Meningitis Outbreak: Restoring Confidence in the Drug Industry

VIDEO: U.S. Centers for Disease Control says 11 states have reported 170 cases of rare fungal meningitis.

With as many as 14,000 people exposed to tainted steroid injections, resulting in more than 200 infections and 15 deaths, and more expected in the coming weeks, the drug delivery system is once again coming under scrutiny and has been threatened with loss of confidence.

In the shameful steroid contamination scandal now continuing to evolve, the New England Compounding Center appears to have exploited an astonishing loophole. Compounding pharmacies are supposed to mix custom combinations of drugs from already manufactured materials when ordered by a doctor. Some compounding pharmacies will pre-mix certain recipes. They call it "anticipatory compounding." In the case of the fungus-tainted steroid, the New England Compounding Center mixed a batch of 17,000 doses. Massachusetts Gov. Deval Patrick has said that the company was operating outside the limits of its state license.

"What they were doing instead is making big batches and selling them out of state as a manufacturer would," Patrick said Wednesday at a news conference.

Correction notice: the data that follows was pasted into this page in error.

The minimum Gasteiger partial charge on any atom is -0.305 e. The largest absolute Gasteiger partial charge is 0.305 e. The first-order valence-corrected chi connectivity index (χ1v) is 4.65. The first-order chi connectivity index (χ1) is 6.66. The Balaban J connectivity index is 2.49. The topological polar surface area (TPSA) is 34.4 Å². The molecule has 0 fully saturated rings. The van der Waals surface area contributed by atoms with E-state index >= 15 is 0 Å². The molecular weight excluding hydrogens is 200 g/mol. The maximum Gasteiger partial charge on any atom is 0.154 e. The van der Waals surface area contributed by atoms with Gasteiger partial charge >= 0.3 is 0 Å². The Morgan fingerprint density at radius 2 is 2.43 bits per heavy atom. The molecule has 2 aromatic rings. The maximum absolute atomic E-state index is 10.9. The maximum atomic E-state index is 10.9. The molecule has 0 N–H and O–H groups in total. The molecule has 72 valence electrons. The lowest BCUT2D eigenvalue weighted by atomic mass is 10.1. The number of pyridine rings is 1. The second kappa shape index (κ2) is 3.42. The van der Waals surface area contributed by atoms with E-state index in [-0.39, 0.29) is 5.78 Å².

Every few years a major scandal revolving around patient safety brings us closer to a profound question: How can this continue to happen?

Some of the past headline pharmaceutical failures have resulted from negligence, lack of oversight or self-recognized problems. Other problems, like the current steroid tragedy and the distribution of phony heparin just a few years ago are caused by rogues.

Every industry has its offenders and rogues. The world of asset management had Bernie Madoff; Washington lobbyists and political advisors had Jack Abramoff; and football coach Jerry Sandusky is now deservedly serving 30 to 60 years in prison. Yet, even the most stringent oversight can't identify every potential problem and no government can post police at every corner to assure that rules and laws are obeyed.

Drug development and delivery is a long and tortuous process. It starts in a laboratory, where basic scientific knowledge is enhanced and ends when a pharmacist fills a prescription or a patient takes an over-the-counter medication off the drug store shelf.

Science that results in a new drug advances in steps. Building scientific knowledge is like building a brick wall. If the bricklayer has to personally inspect every brick before placing it in the wall, progress is delayed. If the bricklayer assumes all the bricks are solid but some are not, the wall could be seriously weakened or even collapse. In the pharmaceutical world, each brick in the process of developing and delivering a drug must be reliable or people's health, and potentially their lives, are in danger.

The painful reality is that there are many gaps in the reliability and accuracy of the drug development chain. Not only is the end of the chain sometimes tainted, but increasingly, so is the beginning.

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